Both bills specify that the change would cover procedures starting Jan. 1, 2025. The full Senate has not yet taken up its bill. The same bill must pass in both chambers and be signed by Iowa Gov. Kim Reynolds to become law.

Bridging the gap
Laura Formanek. Photo by Duane Tinkey.
This time next year, the Iowa Women of Achievement Bridge is going to look a little different.

In honor of Women’s History Month, in March 2025, local artist Laura Formanek plans to project images, videos and audio clips of significant Iowa women onto the landmark suspension bridge in downtown Des Moines. Grouped in themes, the projections will form a loop for visitors to walk through, from either end, to learn more about Iowa women’s achievements in the past, present and even the future.
The project got a big boost last September, when Formanek won a grant from the Des Moines Arts Festival. She had pitched the idea at the organization’s microgrant dinner and won the grant through a crowd vote. "I was really honored," she said. "It was a really cool way to bring artists together and rally the community behind something."

The Iowa Women of Achievement Bridge was dedicated in 2013 and initially honored four famous women: suffragist Carrie Lane Chapman Catt, philanthropist and civil rights activist Louise Rosenfield Noun, scientist and educator Sister Bernadine Pieper and Gertrude Elzora Durden Rush, the first African American woman to practice law in Iowa. Since then, Women Lead Change, the bridge’s honorary stewards, have added more notable names each year to its memorial display.

For Formanek’s installation, she plans to feature a few of the bridge’s honorees as well as some others. She wants to showcase a diverse range of women and achievements, including Jessie Field Shambaugh, the founding "Mother of 4-H"; Mary Wood, the first Black woman to lead the YWCA; and Esperanza Martinez, a Mexican immigrant whom former Gov. Robert Ray recognized as an Outstanding Citizen of the State.

The artist also hopes to organize a few corresponding events — workshops, artist talks, even a fashion show on the bridge itself. She wants the project to be a community affair and plans to enlist student artists and local organizations in its creation.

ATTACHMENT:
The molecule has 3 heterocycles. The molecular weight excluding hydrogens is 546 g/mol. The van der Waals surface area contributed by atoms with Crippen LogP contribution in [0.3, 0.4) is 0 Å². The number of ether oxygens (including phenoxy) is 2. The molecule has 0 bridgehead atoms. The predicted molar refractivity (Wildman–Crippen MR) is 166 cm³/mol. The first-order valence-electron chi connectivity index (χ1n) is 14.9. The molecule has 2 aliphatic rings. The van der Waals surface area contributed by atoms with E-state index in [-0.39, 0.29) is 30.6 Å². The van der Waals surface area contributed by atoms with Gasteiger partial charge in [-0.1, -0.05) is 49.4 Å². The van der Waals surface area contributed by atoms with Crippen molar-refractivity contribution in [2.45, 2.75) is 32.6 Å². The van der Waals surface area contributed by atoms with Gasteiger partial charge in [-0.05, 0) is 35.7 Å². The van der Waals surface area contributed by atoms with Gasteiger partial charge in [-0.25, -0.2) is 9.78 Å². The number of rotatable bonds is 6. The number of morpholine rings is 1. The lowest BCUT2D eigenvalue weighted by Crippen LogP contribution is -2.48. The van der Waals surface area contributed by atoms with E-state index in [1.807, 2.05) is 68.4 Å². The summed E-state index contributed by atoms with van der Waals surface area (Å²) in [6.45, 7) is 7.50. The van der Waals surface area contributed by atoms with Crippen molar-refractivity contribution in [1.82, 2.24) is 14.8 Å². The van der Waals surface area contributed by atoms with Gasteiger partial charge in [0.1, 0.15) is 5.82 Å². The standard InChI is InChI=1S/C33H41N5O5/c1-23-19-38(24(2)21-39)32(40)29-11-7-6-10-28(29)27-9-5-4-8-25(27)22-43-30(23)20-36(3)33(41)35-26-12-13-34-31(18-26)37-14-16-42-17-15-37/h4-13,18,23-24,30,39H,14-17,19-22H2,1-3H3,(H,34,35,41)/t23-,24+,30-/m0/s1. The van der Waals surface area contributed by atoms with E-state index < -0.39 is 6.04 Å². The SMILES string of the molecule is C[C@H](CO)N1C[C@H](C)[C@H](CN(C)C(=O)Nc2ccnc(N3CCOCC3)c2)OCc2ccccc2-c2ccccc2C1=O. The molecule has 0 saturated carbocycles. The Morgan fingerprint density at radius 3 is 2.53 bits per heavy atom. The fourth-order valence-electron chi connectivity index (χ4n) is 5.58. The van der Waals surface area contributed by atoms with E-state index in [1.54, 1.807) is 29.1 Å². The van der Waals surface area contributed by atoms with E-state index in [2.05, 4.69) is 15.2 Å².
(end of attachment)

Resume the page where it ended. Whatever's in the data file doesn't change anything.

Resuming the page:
Formanek came up with the idea during the pandemic, when she often crossed the bridge and wanted to encourage others to do the same. "I spent a lot of time running and walking in those more solitary, isolated times," she said. "As a woman and a small business owner, I would run across this bridge, and I was like, ‘OK, if these women can achieve great things, I can, too.’"

Learn more: For details about the art project and how to get involved, visit To learn more about Formanek and her other video work, visit her website at

Teree Caldwell-Johnson. Photo by Duane Tinkey.
In the headlines
Des Moines school board member Teree Caldwell-Johnson resigns in wake of health issues: The longest-serving board member for the Des Moines Public Schools, Teree Caldwell-Johnson, who has been battling cancer, has resigned after nearly two decades, according to this story in the Des Moines Register. Caldwell-Johnson has also pulled back from her role as CEO at Oakridge Neighborhood, a Des Moines nonprofit that provides services such as housing for families in need, to focus on her health. Caldwell-Johnson was honored as a Business Record Woman of Influence in 2002 and wrote about Oakridge Neighborhood for Business Publications Corp.'s 2023 Pillars of Philanthropy publication.